Since there was a specific number attached to projects (which was replicated in the agency’s project management platform), the client’s marketing team could change the name of a campaign or product halfway through the post-production process and it would not cause further confusion. The account managers simply needed to add any alternative names into the project management platform, and the project number would essentially function as an index tool.

Thanks to the benefits of the naming convention, there was never again confusion on which client asset was the correct one to use when exporting final outputs, and what deliverable was the latest.

Drive Library

The Problem: Ad agency hosted all media relating to its projects in a mixture of drives with non-sequential naming, and without backups; leading to issues locating assets, with the occasional irrevocable loss of media.

The Solution: To create a library of hard drives named sequentially, with mirrored backups of equal size, all maintained through a check-in/out system and strict usage rules.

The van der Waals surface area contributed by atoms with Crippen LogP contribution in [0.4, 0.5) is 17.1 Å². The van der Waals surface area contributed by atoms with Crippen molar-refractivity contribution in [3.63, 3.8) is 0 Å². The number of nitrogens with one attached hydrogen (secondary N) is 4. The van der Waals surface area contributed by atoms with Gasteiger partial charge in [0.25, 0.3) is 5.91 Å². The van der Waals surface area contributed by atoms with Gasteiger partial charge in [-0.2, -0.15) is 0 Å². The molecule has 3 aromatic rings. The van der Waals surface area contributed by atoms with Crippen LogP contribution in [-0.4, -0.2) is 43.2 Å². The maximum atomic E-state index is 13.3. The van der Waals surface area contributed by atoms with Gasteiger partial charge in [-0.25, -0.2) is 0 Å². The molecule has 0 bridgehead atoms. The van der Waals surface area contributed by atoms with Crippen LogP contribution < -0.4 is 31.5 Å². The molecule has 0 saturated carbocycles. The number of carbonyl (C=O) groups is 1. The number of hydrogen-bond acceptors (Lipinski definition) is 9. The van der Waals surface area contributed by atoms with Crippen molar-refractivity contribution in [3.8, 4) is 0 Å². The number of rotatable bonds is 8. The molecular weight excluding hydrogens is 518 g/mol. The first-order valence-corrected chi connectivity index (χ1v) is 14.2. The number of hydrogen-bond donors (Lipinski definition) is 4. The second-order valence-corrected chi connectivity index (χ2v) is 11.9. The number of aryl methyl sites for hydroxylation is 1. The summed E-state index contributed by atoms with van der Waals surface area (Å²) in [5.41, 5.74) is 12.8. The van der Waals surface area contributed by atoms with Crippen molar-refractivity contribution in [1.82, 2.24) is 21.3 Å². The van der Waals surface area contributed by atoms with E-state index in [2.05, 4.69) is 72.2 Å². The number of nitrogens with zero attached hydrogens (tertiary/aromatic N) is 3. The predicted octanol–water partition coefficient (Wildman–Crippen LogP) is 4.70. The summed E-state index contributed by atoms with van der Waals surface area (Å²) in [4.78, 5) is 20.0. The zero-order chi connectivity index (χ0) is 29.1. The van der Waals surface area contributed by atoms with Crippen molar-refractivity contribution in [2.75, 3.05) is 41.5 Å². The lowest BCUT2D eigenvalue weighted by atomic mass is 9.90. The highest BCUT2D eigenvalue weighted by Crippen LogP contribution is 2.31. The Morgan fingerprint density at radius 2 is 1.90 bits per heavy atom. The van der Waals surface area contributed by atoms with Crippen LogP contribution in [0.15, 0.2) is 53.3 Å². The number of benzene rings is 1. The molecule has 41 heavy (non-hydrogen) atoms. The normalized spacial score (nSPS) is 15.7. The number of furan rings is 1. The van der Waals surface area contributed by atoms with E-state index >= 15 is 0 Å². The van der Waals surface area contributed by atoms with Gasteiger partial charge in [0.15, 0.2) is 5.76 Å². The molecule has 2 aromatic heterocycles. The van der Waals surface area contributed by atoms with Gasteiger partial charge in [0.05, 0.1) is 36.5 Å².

The Details: In 2013, I joined the team for an up-and-coming ad agency with major clients in the cosmetics and fashion industry. Their existing technology infrastructure was a source of constant issues and problems that often got in the way of creative focus. Namely, their storage system at the time consisted of a roster of 2TB RAID0 G-rives; all named after major international cities (e.g. Chicago, Salt Lake City, Paris, etc), without backups, and with no accounting of where things were located aside from the lead editor’s memory.

To exacerbate the issues, in this system a project and its media would be placed on whatever drive was readily available, and if the drive filled up, the next available drive would be used on the project too. This led to situations where a project and its media could be spread across multiple “cities”; or a “city” would have many different projects.

Often times, when memory failed, the post team would have to go through every city (i.e. plug in every drive and explore its contents) to identify if what they needed was inside. Since there were no backups, storage mishaps led to complete loss of media.